If introspection and soul-baring lyricism is what you are after today, Erica Manzoli is the artist for you. Bursting onto the scene with the melancholic-tinged cut that dreams are made of, Erica’s “My Best Friend Is My Therapist” is a haunting ode to the mental health pressures that were induced by the pandemic, delivered by syrupy vocals akin to those of Olivia Rodrigo and Billie Eilish. With a music video also featuring, in which the artist takes to a piano whilst pouring her heart out, it becomes clear that her artistry knows no bounds, meaning that the news of a debut EP release later this year becomes all the more exciting to hear.
When discussing how the new track came to be, Erica explains, “It actually came out as a bit of an accident! I posted a short clip of it online in my bedroom and got such an enthusiastic response that I decided to finish it. I tend to write my melodies first, which often surprises people because of how lyrical my songs are, and then I let the vibe of the song dictate the topic. It feels most natural that way.”
Upon the release of the new track, the singer-songwriter took some time to chat with Wonderland about mental health, crafting music in solitude and which artists she is listening to right now. Head below to enjoy our interview with Erica Manzoli…
Hi Erica, how are you today?
Hey! I’m great, thanks. So overwhelmed with the reception I’ve received after releasing my first song, first video and announcing my first headline show.
Congratulations on your debut single, “My Best Friend Is My Therapist”! It began as a bedroom project, could you tell us a bit about your songwriting process?
Yes, it actually came out as a bit of an accident! I posted a short clip of it online in my bedroom and got such an enthusiastic response that I decided to finish it. I tend to write my melodies first, which often surprises people because of how lyrical my songs are, and then I let the vibe of the song dictate the topic. It feels most natural that way.
Have you always wanted to pursue music? Or was there ever anything else you wanted to do?
Yes, although I was a terrible singer at the time! I look back at videos of me singing into a hairbrush at 11 and can’t help but smile – and cringe. I was extremely shy as a child but the moment I performed I was a totally different person.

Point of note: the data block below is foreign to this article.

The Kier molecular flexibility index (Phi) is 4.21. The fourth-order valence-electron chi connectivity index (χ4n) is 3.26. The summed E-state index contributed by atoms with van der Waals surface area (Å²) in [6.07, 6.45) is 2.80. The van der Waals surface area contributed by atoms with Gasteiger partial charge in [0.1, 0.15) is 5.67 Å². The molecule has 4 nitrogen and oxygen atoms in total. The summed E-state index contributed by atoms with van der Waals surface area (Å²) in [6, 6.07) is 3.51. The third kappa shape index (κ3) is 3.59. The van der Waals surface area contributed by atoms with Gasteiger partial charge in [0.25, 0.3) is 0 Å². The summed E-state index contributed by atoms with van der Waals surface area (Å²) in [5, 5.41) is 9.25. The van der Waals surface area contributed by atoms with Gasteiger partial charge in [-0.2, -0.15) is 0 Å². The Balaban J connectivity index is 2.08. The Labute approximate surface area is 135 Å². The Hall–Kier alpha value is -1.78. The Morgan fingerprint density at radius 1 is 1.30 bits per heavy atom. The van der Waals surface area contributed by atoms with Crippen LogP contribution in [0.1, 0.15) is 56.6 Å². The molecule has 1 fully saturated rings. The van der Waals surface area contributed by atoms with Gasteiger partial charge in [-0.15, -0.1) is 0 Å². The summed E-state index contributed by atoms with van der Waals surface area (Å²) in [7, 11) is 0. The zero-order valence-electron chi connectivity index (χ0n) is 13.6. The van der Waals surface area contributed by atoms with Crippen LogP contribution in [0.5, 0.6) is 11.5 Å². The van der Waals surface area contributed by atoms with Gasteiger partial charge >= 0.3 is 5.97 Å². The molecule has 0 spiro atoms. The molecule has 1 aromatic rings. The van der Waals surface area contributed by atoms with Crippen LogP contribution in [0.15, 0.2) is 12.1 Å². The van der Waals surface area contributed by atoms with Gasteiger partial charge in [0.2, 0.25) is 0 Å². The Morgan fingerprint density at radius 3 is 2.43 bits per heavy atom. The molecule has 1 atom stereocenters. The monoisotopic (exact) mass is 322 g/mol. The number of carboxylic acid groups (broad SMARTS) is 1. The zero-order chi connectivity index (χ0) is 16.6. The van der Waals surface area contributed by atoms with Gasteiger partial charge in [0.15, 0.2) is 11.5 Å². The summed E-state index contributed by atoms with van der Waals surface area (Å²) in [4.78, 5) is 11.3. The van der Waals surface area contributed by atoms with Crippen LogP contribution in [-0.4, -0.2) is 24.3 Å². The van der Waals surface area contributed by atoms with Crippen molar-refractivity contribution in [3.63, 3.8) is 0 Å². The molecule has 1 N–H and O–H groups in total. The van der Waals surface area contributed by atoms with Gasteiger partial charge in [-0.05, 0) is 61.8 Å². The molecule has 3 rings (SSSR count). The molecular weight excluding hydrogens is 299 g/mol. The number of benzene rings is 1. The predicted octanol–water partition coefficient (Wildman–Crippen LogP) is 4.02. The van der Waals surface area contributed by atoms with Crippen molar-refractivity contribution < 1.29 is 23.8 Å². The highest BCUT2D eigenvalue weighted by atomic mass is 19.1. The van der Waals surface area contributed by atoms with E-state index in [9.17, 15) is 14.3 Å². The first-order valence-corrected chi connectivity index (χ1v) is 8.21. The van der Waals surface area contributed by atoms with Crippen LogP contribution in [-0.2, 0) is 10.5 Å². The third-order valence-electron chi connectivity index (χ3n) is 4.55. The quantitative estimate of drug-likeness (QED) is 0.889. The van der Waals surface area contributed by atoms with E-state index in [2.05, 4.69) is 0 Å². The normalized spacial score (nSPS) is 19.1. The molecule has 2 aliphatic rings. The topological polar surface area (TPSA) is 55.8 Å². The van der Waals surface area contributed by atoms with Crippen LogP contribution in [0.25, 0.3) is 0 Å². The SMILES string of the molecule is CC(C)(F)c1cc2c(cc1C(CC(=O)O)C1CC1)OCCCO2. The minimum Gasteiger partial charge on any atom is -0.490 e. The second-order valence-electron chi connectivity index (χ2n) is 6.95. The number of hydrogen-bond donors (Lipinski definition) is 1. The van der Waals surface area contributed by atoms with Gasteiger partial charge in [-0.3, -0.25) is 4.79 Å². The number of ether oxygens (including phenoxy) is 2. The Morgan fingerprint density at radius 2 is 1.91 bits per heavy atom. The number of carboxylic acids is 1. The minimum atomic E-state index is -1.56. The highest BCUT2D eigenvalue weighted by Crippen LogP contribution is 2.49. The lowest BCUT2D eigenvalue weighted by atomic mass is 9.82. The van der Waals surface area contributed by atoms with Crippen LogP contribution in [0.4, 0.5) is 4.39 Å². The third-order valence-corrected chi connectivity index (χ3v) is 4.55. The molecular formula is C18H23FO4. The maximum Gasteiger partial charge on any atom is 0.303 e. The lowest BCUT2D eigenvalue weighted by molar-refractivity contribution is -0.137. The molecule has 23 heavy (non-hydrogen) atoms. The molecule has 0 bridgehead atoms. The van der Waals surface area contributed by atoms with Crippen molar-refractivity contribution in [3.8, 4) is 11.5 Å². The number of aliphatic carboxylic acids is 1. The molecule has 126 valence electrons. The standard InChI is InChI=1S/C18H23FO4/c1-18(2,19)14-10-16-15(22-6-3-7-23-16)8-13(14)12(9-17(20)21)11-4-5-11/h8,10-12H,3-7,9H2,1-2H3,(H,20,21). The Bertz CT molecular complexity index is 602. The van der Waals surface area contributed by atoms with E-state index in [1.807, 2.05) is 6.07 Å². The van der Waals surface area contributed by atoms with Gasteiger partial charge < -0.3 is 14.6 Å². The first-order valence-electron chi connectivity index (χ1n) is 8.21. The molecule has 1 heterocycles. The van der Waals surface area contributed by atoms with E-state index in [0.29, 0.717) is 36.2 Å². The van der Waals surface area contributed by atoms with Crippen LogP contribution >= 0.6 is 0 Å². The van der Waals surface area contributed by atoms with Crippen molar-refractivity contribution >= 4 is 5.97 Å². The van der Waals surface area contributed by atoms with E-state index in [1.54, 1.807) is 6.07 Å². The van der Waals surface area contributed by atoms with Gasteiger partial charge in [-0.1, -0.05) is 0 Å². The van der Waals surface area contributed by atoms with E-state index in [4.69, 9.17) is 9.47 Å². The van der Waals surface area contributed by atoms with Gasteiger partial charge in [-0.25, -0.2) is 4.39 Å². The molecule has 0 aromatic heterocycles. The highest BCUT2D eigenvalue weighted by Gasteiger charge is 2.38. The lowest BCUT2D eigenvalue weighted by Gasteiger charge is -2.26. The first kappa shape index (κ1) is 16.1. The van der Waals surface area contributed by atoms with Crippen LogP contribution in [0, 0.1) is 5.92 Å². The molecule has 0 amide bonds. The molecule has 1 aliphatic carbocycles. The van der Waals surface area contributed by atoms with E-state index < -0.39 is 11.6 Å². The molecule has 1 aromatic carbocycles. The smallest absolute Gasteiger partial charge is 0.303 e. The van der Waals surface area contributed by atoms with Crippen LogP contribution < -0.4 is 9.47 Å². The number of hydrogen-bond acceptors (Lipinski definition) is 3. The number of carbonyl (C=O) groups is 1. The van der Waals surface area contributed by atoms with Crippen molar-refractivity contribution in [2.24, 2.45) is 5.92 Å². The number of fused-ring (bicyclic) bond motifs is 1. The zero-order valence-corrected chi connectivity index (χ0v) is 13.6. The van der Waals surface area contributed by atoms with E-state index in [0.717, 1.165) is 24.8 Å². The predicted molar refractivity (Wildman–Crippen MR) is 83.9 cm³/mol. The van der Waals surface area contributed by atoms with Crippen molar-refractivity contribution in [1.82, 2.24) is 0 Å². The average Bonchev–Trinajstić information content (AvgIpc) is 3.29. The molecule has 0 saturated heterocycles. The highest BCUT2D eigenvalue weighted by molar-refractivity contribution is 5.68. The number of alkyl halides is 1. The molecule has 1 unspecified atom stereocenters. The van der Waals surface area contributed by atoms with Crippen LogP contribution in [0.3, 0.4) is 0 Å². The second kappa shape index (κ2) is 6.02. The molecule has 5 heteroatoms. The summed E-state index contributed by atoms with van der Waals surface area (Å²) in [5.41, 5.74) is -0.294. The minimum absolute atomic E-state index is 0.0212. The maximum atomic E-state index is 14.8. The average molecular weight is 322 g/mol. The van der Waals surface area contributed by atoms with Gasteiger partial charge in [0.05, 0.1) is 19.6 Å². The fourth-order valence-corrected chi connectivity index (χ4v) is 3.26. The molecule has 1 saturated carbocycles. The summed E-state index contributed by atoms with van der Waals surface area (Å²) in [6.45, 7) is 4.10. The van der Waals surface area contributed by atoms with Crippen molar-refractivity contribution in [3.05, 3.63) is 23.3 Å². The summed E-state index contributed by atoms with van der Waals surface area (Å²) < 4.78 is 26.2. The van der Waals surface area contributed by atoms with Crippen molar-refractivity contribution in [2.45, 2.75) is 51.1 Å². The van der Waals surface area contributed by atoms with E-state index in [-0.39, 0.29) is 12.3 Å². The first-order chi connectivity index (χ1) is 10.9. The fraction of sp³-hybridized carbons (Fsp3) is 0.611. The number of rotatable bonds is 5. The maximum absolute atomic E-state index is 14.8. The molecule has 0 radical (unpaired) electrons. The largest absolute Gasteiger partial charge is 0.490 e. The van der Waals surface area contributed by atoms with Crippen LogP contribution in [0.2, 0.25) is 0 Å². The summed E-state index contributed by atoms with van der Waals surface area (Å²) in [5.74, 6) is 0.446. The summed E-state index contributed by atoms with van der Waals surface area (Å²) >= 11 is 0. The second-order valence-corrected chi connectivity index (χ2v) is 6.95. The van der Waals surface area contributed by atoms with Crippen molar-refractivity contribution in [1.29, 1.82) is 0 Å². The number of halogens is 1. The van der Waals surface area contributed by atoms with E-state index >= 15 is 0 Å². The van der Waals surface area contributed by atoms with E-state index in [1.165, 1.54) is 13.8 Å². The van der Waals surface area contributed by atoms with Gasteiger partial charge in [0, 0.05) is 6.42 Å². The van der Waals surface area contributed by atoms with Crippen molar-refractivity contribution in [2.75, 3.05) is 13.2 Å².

The lockdown was isolating for a lot of people. How does it feel to know so many people can resonate with your lyrics?
Genuinely so warm and happy. The funny thing about low moods is that a lot of the time you feel even more isolated because you’re convinced you’re the odd one out and no one feels the same. I always have this image in my head of someone at a party feeling lonely, looking at everyone having fun and pretending to be on the same level and not realising that’s what everyone else in the room is also doing. Being honest has really helped me own a lot of the things I had bottled up. The next single I’m putting out is my most personal yet, and I’ve got more music coming soon that stems from that period of lockdown where I was writing a lot of very self-reflective music which delves into my experience of depersonalisation and derealisation, love, and the love/hate battle I have with myself. It’s quite daunting at first when you’re putting so much of yourself out into the world, but it’s been so warming to see people resonate with it, and I hope that continues.
Do you remember the first song you ever wrote? What was it about?
Fortunately not! I don’t think it would have been very good! However, the first song I remember writing and being proud of is one I wrote after my dog passed when I was seventeen called Toffee. It was really cute, I played it to my family and cried.
You play the piano, are there any other instruments you play or want to learn how to play?
Growing up I went to a Saturday music school where I played flute in a youth orchestra, I loved the flute but the children there were incredible and I felt very out of my league haha, so I used to pop the wires out of place on purpose and pretend my flute was broken so I didn’t have to play! I absolutely love the piano, mum had one in the house when I was growing up and always played “The Heart Asks Pleasure First” by Micheal Nyman and I thought it was absolutely beautiful. I used to play around with it as a kid and ended up teaching myself a little.
Who would you cite as your biggest musical inspirations?
That’s always a hard one! To be honest, my parents didn’t introduce me to any of the obvious musical icons out there. I grew up listening to the Black Eyed Peas and Eminem’s Relapse album. I’m very visually influenced; movies like Wes Anderson’s Moonrise Kingdom always massively stuck with me. To me, music is so much more than just sound, it’s an entire feeling, and I want to transport someone into my own quirky world like Moonrise Kingdom when they hear my songs. I get inspiration from everywhere, but some artists that I really enjoy listening to at the moment are Holly Humberstone, Gracie Abrams and Sufjan Stevens. If I could listen to one song for the rest of my life it would be “Northsiders” by Christian Lee Hudson – it’s one of the most lyrically touching songs I’ve heard in a long time.
Looking ahead, what are your hopes and plans for 2022 and beyond?
I can’t wait to perform live! My first headline show is on May 5th at The Waiting Room in London, so I’m very excited and nervous about that. I’m also releasing my EP! It’s a very personal project written all alone at home and it felt like the perfect introduction. I was super anxious about releasing “My Best Friend is My Therapist”, but now it’s out, I’ve realised it’s not that scary and I’m so excited to share everything else I’ve been working on. So yes, lots of music and lots of gigs! Very proud and very happy.